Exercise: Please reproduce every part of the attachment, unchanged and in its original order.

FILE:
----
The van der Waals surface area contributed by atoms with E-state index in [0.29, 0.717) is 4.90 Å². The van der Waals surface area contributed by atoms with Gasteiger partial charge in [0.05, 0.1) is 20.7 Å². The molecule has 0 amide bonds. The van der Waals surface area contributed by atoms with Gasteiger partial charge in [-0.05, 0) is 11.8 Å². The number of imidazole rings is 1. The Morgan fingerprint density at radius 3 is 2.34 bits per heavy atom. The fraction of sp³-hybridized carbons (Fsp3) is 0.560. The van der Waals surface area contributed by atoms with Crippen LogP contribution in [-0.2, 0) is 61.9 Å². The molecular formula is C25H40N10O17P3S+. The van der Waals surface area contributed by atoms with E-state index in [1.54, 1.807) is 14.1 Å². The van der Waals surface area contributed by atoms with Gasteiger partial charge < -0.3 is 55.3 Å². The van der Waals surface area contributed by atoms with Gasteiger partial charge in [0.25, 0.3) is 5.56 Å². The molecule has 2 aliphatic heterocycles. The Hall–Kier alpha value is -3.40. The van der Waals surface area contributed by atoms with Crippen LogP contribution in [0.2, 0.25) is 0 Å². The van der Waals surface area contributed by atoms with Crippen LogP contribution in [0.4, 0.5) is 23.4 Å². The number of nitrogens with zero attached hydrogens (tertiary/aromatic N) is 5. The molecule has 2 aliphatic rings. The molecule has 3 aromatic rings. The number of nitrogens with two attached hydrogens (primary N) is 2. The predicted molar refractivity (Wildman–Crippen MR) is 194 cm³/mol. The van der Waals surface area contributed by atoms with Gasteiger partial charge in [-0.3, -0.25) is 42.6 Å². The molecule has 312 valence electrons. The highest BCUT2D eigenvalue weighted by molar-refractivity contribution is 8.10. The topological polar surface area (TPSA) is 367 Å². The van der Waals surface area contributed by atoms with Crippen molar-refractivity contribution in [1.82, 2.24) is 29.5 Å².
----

The van der Waals surface area contributed by atoms with E-state index in [0.29, 0.717) is 4.90 Å². The van der Waals surface area contributed by atoms with Gasteiger partial charge in [0.05, 0.1) is 20.7 Å². The molecule has 0 amide bonds. The van der Waals surface area contributed by atoms with Gasteiger partial charge in [-0.05, 0) is 11.8 Å². The number of imidazole rings is 1. The Morgan fingerprint density at radius 3 is 2.34 bits per heavy atom. The fraction of sp³-hybridized carbons (Fsp3) is 0.560. The van der Waals surface area contributed by atoms with Crippen LogP contribution in [-0.2, 0) is 61.9 Å². The molecular formula is C25H40N10O17P3S+. The van der Waals surface area contributed by atoms with E-state index in [1.54, 1.807) is 14.1 Å². The van der Waals surface area contributed by atoms with Gasteiger partial charge < -0.3 is 55.3 Å². The van der Waals surface area contributed by atoms with Gasteiger partial charge in [0.25, 0.3) is 5.56 Å². The molecule has 2 aliphatic heterocycles. The Hall–Kier alpha value is -3.40. The van der Waals surface area contributed by atoms with Crippen LogP contribution in [0.2, 0.25) is 0 Å². The van der Waals surface area contributed by atoms with Crippen LogP contribution in [0.4, 0.5) is 23.4 Å². The number of nitrogens with zero attached hydrogens (tertiary/aromatic N) is 5. The molecule has 2 aliphatic rings. The molecule has 3 aromatic rings. The number of nitrogens with two attached hydrogens (primary N) is 2. The predicted molar refractivity (Wildman–Crippen MR) is 194 cm³/mol. The van der Waals surface area contributed by atoms with Gasteiger partial charge in [-0.3, -0.25) is 42.6 Å². The molecule has 312 valence electrons. The highest BCUT2D eigenvalue weighted by molar-refractivity contribution is 8.10. The topological polar surface area (TPSA) is 367 Å². The van der Waals surface area contributed by atoms with Crippen molar-refractivity contribution in [1.82, 2.24) is 29.5 Å².